Anatomy of the cranial base
AssessmentsAnatomy of the cranial base
USMLE® Step 1 style questions USMLE
A 39-year-old man is involved in a motor vehicle collision. A CT scan of the head is performed and reveals the following:
Image reproduced from Radiopedia
The vessel that is most likely ruptured in this patient enters the skull via which of the following structures?
Content Reviewers:Viviana Popa, MD, Scott Caterine, BSc (Hons.), MSc, MB, BCh, BAO (Hons.)
Contributors:Elizabeth Nixon-Shapiro, MSMI, CMI, Alaina Mueller, Sam Gillespie, BSc, Victoria S. Recalde, MD
The cranial base is the most inferior part of the skull.
It consists of the floor of the cranial cavity plus the inferior aspect of the viscerocranium, minus the mandible.
Together with the cranial vault, which is the part of the skull that protects the brain, it contributes to the neurocranium.
Now, the cranial base is a highly irregular surface from both an external and internal view.
So let’s begin with the external surface of the cranial base, which is formed by the maxillary, palatine, vomer, sphenoid, and occipital bones, in the midline; and the zygomatic and temporal bones laterally.
In the most anterior part of the cranial base, there are the alveolar arch and the hard palate.
The hard palate makes up both the roof of the mouth and the floor of the nasal cavity, and it’s made up of the palatine processes of both maxil lary bones and the horizontal plates of both palatine bones behind them.
The maxillary teeth border the hard palate anteriorly and on both sides.
Right behind the incisor teeth there’s the incisive fossa, which has one or more incisive foramina, that allow the nasopalatine nerves and the terminal branches of the sphenopalatine arteries to pass through.
Posteriorly and laterally, on the horizontal plate of each palatine bone, there’s the greater palatine foramen; and right behind it, the lesser palatine foramen through which the greater and lesser palatine nerves and arteries emerge.
Now, superior to the posterior end of the hard palate are the posterior nasal apertures - or choanae - which are also bounded by the body of the sphenoid bones superiorly, the medial pterygoid plates laterally, and the vomer medially.
The choanae allow air to pass from the nasal cavities into the pharynx.
Speaking of which, the vomer is unpaired and located in the midline.
It's flat and thin, and forms the nasal septum together with the ethmoid bone, to which the vomer articulates superiorly.
Also superiorly, but posterior to the ethmoid, the vomer articulates with the sphenoid bone; and inferiorly, it articulates with the maxillary and palatine bones.
Now let’s move on to the middle part of the cranial base.
In this part we can see right behind the hard palate: the vomer in the midline; and the sphenoid bone laterally.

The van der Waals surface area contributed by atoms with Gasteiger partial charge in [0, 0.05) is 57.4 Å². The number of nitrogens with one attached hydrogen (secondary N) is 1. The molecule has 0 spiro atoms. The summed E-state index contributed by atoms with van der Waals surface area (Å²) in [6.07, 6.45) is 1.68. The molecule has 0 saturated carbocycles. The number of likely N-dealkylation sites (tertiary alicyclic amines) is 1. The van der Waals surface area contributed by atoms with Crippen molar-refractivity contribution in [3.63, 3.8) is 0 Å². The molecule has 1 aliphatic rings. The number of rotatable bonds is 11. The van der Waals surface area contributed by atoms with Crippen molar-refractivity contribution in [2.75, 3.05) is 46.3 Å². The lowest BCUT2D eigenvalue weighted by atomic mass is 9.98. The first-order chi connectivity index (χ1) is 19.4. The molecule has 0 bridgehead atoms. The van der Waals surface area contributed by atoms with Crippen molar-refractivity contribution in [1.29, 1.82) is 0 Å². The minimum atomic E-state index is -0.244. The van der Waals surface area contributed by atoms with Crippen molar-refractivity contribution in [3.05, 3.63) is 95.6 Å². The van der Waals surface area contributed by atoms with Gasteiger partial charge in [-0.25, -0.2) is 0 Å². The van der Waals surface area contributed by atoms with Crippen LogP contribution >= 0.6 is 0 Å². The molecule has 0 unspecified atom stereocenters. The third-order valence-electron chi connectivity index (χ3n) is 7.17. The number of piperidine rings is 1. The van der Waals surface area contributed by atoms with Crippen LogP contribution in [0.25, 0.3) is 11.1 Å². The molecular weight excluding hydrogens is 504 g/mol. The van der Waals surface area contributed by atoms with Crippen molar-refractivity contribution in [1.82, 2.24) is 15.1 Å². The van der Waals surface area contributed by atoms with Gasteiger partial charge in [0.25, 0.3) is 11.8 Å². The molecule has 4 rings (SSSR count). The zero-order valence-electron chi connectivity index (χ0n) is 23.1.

The sphenoid bone is an unpaired bone that has three pairs of processes: the greater wings and the lesser wings which spread laterally and form the lateral aspect of the body, and a third pair of pterygoid processes which possess a medial and lateral plate, and extend inferiorly.
Now, behind the vomer and sphenoid bones are the occipital and temporal bones.
The occipital bone has four parts and forms the foramen magnum, which is where the spinal cord connects to the brain, and also serves as a passage for the vertebral arteries, the spinal arteries, the tectorial membrane and the spinal accessory nerves.
Laterally, there are the occipital condyles, which articulate with the first cervical vertebra - or atlas - through a mobile joint that allows us to move our head forward, backward, and laterally.
Now, anterior to each condyle, there’s the hypoglossal canal where the hypoglossal nerve passes through.
Finally, behind the foramen magnum there’s the external occipital protuberance. In the midline, there’s the basilar part of the occipital bone which has the pharyngeal tubercle, where the pharyngeal raphe and superior pharyngeal constrictor muscle attach. I
n regards to the temporal bone, within the petrous part,there’s the carotid canal, through which the internal carotid artery passes.
Behind the carotid canal, there’s the jugular foramen, formed by the petrous part of the temporal bone anteriorly, and the occipital bone posteriorly; it is famous for allowing the passage of the cranial nerves IX, X, and XI, and where the internal jugular vein emerges from the cranium as the continuation of the sigmoid sinus.
Lateral to the jugular foramen is the styloid process and the mastoid process.
Between the styloid and the mastoid processes, there’s the stylomastoid foramen through which the facial nerve and stylomastoid artery pass.
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- "Snell's Clinical Neuroanatomy" LWW (2018)
- "Moore's Clinically Oriented Anatomy" LWW (2022)
- "Cranial Nerves" (2005)
- "Principles of Anatomy and Physiology" Wiley (2019)